price guideIt. Is. Time.

Well past time, really.

After 15 years of handing out hundreds of comic books every Halloween, I have finally whittled down my vast storehouse of comics to a single closet.

Admittedly, a single highly and deeply stacked closet, but, yes, a single closet.

So did it come to me that yea, ’twas the time to pull out those long white boxes full of comics and begin the painful (literally, we’ll get there) process of recording and valuing all those 4-color fantasies.

Five boxes in, I said, “Phew!” Ten boxes in, I said, “Whew!” Fifteen boxes in, I said, “Maybe I can finish later?” Twenty boxes in, I cursed my poor math skills.

Somehow, when estimating how many boxes were in there, I saw 5 high, 3 deep and came out with 14.

First, that’s 15. Second, it was two columns wide. In fact, there were 28 boxes in all. Yeah, time forcomic boxes another shower.

Tired as I am, let me do the math for you: 28 long white boxes of comics, each holding about 300 comics equals 8,400 comics. Yeah, not the 4,200 I originally thought.

But wait, there’s more! Each full comic box weighs roughly 50 pounds. So, 28 boxes times 50 lbs. each is 1,400 lbs. Yeah, I carried about 3/4 of a ton of comics into the spare room.

And that’s after 15 years of giving away thousands of comics!

Let’s pause for a moment and blow the dust off the wayback machine. Forgive me if the engine coughs a little as it gets started.

We’ll only head back to year 1 A.M. (After Mom), that is the year I began rebuilding my comics collection after Mom threw away everything because I refused to clean up my room. Mom, if they have internet up there and you’re reading this, please be aware I could have bought your granddaughters houses with the value of those lost treasures (but I love you).

Fast forward (isn’t time travel the best?) to my junior high years. My friend and I began buying and selling comic books for spare cash. We attended a few conventions and generally just had fun.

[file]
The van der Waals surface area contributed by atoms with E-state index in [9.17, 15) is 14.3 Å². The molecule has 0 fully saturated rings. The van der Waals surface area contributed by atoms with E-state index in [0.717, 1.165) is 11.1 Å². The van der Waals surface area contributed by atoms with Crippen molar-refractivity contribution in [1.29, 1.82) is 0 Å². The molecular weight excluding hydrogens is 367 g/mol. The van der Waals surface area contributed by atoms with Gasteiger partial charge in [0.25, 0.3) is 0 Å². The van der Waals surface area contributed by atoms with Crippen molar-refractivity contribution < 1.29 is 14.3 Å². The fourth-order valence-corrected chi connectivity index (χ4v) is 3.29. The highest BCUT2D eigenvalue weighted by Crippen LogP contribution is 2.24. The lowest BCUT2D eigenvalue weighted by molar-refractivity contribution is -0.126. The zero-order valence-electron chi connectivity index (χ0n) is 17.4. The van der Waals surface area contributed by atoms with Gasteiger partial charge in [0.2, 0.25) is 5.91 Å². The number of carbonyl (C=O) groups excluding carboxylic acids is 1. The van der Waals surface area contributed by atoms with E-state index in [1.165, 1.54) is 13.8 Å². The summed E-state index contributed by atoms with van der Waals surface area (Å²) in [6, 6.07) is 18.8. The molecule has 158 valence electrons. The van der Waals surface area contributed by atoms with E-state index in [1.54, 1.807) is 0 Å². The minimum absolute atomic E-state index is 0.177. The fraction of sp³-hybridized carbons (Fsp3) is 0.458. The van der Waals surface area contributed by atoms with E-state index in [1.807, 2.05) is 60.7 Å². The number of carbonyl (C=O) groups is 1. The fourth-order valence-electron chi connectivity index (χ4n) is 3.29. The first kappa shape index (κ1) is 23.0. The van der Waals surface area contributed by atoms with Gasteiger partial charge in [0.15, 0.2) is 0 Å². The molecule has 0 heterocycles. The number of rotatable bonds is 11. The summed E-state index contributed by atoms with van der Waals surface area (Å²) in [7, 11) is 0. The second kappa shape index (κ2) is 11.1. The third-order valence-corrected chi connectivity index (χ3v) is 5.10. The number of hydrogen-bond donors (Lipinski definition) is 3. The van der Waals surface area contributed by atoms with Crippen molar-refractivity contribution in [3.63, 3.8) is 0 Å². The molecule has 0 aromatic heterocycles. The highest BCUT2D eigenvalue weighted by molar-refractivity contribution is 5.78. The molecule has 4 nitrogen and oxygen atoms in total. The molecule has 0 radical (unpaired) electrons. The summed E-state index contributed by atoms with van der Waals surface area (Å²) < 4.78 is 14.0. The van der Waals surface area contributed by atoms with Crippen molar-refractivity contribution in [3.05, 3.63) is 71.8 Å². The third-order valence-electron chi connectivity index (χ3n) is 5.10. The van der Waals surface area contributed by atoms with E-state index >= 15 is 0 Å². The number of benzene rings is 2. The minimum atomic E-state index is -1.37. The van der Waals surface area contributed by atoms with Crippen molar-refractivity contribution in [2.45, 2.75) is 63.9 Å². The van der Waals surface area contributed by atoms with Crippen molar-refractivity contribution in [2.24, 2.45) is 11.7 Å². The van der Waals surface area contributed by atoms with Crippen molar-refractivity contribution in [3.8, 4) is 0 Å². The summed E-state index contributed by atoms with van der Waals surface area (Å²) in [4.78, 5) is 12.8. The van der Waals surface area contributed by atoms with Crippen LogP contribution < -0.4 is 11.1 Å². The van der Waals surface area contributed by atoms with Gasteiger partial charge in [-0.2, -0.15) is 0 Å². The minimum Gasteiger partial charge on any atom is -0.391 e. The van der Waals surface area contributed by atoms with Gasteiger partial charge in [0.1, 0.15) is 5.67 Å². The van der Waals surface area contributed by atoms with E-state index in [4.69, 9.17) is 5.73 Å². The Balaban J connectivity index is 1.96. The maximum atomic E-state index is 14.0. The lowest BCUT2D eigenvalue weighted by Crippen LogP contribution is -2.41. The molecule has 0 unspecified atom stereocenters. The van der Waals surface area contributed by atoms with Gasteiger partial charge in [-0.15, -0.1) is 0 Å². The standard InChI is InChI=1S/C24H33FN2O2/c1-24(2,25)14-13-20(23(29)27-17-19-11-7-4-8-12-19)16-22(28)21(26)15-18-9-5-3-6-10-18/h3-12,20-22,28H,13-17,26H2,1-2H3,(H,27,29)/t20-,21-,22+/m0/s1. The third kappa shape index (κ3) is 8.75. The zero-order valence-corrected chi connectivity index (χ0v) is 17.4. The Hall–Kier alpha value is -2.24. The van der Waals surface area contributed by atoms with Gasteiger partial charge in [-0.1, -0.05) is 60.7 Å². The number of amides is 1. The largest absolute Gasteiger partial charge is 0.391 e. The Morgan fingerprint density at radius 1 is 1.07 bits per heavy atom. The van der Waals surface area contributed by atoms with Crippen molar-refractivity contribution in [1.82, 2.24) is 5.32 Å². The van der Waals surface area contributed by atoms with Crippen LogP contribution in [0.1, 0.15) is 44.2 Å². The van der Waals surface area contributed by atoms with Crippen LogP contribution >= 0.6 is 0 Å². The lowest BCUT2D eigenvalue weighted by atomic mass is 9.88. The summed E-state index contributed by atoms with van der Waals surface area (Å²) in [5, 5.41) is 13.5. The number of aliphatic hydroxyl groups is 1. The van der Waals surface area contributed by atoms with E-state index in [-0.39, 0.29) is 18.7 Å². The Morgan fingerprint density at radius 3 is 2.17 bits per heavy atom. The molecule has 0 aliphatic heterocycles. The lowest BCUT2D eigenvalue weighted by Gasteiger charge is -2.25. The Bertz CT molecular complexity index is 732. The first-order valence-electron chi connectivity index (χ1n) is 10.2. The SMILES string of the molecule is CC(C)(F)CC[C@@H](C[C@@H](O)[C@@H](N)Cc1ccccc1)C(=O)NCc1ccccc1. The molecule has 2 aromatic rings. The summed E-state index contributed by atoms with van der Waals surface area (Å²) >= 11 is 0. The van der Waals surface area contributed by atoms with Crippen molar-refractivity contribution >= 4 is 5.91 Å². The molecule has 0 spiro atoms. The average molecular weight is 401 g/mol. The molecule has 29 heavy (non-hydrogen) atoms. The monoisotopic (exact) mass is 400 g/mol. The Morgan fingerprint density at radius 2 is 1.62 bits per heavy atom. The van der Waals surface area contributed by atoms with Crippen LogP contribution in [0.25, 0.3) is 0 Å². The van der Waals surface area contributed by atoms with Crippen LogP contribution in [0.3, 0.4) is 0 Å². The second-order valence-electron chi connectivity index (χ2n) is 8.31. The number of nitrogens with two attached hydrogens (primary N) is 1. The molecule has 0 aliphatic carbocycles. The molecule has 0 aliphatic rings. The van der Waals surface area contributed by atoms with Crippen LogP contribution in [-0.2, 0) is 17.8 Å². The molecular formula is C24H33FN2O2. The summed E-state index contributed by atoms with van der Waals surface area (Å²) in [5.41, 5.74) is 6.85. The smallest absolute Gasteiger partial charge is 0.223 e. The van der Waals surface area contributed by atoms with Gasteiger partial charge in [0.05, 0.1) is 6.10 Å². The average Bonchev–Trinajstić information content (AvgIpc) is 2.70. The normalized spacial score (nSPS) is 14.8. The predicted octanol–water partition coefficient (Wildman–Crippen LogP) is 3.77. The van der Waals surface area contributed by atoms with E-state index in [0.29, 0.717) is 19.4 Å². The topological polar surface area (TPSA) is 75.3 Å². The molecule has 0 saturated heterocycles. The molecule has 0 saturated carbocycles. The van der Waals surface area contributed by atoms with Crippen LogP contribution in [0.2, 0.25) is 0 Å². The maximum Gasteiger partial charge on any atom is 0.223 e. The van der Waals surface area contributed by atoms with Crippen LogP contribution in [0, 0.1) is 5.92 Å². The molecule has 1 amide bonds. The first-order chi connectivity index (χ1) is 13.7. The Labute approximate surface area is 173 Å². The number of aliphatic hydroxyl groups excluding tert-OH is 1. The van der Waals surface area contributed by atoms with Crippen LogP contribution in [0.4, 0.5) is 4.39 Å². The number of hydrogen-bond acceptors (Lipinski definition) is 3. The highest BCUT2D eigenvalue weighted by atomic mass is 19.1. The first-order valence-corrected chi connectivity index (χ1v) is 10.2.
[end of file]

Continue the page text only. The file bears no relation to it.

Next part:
In senior high school, I spent the last few years before college effectively managing (the owners rarely showed up) a used book store. They let me buy and sell comics off to the side of the counter and my collection size exploded during that time.

Fast forward another ten years and I was coming to the end of active comic book selling. Mail order was the art of the day and it was tedious, especially waiting for checks to clear when I didn’t get money orders (remember that?).

But, all this time, I continued to read comics. And continued to purchase long white boxes (and plastic bags).

Fast forward another ten years and I made a trek with my brother-in-law to Orlando for a table at Megacon. It was the last time I sold a comic.

Watch your step as you leave the wayback machine. Sorry for the smudges, I didn’t think to wipe the dusty seats.

In all those years, very little software was written to catalog and price comic collections. There is one that is probably the best and it prices itself that way. I’m testing the demo version now. We’ll see if that make more sense than just using my macro skills in an Excel workbook.

In the meantime, I’ve got my new price guide, my plastic bags, my invisible tape and my ibuprofen. Beyond all the lifting and carrying, there will be hours upon hours in uncomfortable sitting and staring positions, likely with terrible posture.

Most of the comics will simply go into new plastic bags (the old ones will be yellower than the books, probably), but a few are probably destined to go under hard plastic.

Those rare few, the 30’s and 40’s Superman’s and the key origin and first appearance books, make more sense to get “officially” graded and valued and then stuck in the will for whoever lasts longer than me.

It won’t be easy and it won’t be quick, but eventually, I will get all those priceless comics priced and, who knows, one of more of them may actually be priceless!

Maybe those granddaughters will get their houses after all.

(now, just don’t ask me about all my baseball cards…)

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